Sims angered Schell with unflattering comments about his leadership and also let it be known that the two hadn't dealt with one another directly for more than a year.
It's a feud that Schell supporters chalk up to his willingness to challenge Sims on issues such as control over drinking water and bus service.
But Schell has also had difficulties building bridges with the City Council, a body he had pledged to work closely with when elected.
While they cooperate on many issues, Schell and some of his staff have irritated council members and staff by stopping by only when they want something and sometimes not returning phone calls.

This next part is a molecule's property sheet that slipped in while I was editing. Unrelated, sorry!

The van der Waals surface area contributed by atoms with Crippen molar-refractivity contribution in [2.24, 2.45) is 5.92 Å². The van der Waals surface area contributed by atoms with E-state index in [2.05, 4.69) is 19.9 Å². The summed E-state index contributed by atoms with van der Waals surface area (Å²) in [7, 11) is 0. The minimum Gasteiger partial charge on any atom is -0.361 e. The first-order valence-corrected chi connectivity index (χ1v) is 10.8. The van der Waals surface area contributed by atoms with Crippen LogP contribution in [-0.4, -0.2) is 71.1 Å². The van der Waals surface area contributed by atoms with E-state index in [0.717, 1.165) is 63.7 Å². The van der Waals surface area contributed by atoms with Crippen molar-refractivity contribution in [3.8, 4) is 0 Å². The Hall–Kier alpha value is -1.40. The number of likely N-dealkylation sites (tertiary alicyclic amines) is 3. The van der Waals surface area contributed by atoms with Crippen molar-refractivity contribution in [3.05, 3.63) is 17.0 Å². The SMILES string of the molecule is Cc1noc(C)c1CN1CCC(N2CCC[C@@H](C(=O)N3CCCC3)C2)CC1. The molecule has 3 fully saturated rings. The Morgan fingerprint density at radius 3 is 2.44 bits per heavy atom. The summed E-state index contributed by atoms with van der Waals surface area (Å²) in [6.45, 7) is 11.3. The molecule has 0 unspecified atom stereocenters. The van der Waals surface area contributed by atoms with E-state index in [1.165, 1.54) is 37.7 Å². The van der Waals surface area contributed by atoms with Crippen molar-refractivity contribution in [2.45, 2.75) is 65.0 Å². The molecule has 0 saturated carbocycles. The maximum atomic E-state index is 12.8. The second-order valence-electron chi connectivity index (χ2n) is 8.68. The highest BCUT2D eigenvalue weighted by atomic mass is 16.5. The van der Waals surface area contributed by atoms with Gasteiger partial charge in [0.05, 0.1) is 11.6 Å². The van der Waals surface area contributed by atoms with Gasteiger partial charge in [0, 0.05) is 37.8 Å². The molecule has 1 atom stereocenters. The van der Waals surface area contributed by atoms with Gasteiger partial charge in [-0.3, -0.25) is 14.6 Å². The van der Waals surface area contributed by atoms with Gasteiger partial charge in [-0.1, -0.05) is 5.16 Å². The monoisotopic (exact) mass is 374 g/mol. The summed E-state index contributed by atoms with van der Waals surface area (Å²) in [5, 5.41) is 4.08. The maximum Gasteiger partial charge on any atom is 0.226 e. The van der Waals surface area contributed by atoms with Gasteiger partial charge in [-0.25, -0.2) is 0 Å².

Schell has used his veto three times and each has provoked controversy, not just because they represented clashes with the council but also because of the way he went about it.
He forgot to check the appropriate box on the paperwork for his veto of a new noise ordinance. His rejection of a rewrite of the city's restrictions on youth dance clubs surprised and infuriated council members and music activists who had worked for 18 months to craft it. And his latest veto of pricey new public toilets also drew accusations that he should have tried to compromise first.
Working his way up
Paul Schell was born Paul E. S. Schlactenhaufen on Oct. 8, 1937, in Pomeroy, Iowa, the oldest of six children of a Lutheran minister in the small Corn Belt town. After graduating from high school, Schell attended Wartburg College in Waverly, Iowa, where he played linebacker on the school football team.